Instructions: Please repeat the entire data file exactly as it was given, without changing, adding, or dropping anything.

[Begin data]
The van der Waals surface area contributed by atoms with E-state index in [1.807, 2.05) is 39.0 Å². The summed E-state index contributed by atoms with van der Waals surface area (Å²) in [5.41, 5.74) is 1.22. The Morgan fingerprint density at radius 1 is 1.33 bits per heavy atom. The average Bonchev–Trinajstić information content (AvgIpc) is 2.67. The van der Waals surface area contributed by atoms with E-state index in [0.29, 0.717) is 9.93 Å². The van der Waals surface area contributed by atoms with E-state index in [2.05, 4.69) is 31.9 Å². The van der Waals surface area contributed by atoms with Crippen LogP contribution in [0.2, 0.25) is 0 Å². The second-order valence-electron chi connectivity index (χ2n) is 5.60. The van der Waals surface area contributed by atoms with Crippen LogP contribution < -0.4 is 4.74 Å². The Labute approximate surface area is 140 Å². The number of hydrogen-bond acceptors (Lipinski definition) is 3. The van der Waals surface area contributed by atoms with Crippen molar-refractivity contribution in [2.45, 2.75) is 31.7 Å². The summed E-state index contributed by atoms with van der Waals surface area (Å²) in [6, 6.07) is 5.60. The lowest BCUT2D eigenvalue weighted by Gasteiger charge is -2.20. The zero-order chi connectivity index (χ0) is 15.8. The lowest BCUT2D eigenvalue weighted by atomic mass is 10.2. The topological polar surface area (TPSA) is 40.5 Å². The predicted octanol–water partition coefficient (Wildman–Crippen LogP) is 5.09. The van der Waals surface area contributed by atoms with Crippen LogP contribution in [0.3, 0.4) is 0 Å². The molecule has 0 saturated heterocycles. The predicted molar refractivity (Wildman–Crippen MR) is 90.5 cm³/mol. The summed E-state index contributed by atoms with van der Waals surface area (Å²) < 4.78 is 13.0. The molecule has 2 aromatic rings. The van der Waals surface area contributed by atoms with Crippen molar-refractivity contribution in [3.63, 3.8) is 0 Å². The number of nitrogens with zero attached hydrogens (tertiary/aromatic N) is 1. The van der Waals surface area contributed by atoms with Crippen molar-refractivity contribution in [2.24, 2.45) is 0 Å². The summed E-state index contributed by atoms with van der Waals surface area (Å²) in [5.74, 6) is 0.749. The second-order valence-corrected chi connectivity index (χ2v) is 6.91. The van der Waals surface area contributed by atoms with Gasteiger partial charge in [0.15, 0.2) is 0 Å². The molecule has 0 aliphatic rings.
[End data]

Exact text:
The van der Waals surface area contributed by atoms with E-state index in [1.807, 2.05) is 39.0 Å². The summed E-state index contributed by atoms with van der Waals surface area (Å²) in [5.41, 5.74) is 1.22. The Morgan fingerprint density at radius 1 is 1.33 bits per heavy atom. The average Bonchev–Trinajstić information content (AvgIpc) is 2.67. The van der Waals surface area contributed by atoms with E-state index in [0.29, 0.717) is 9.93 Å². The van der Waals surface area contributed by atoms with E-state index in [2.05, 4.69) is 31.9 Å². The van der Waals surface area contributed by atoms with Crippen LogP contribution in [0.2, 0.25) is 0 Å². The second-order valence-electron chi connectivity index (χ2n) is 5.60. The van der Waals surface area contributed by atoms with Crippen LogP contribution < -0.4 is 4.74 Å². The Labute approximate surface area is 140 Å². The number of hydrogen-bond acceptors (Lipinski definition) is 3. The van der Waals surface area contributed by atoms with Crippen molar-refractivity contribution in [2.45, 2.75) is 31.7 Å². The summed E-state index contributed by atoms with van der Waals surface area (Å²) in [6, 6.07) is 5.60. The lowest BCUT2D eigenvalue weighted by Gasteiger charge is -2.20. The zero-order chi connectivity index (χ0) is 15.8. The lowest BCUT2D eigenvalue weighted by atomic mass is 10.2. The topological polar surface area (TPSA) is 40.5 Å². The predicted octanol–water partition coefficient (Wildman–Crippen LogP) is 5.09. The van der Waals surface area contributed by atoms with Crippen LogP contribution in [0.3, 0.4) is 0 Å². The molecule has 0 saturated heterocycles. The predicted molar refractivity (Wildman–Crippen MR) is 90.5 cm³/mol. The summed E-state index contributed by atoms with van der Waals surface area (Å²) < 4.78 is 13.0. The molecule has 2 aromatic rings. The van der Waals surface area contributed by atoms with Crippen molar-refractivity contribution in [3.63, 3.8) is 0 Å². The number of nitrogens with zero attached hydrogens (tertiary/aromatic N) is 1. The van der Waals surface area contributed by atoms with Crippen molar-refractivity contribution in [2.24, 2.45) is 0 Å². The summed E-state index contributed by atoms with van der Waals surface area (Å²) in [5.74, 6) is 0.749. The second-order valence-corrected chi connectivity index (χ2v) is 6.91. The van der Waals surface area contributed by atoms with Gasteiger partial charge in [0.15, 0.2) is 0 Å². The molecule has 0 aliphatic rings.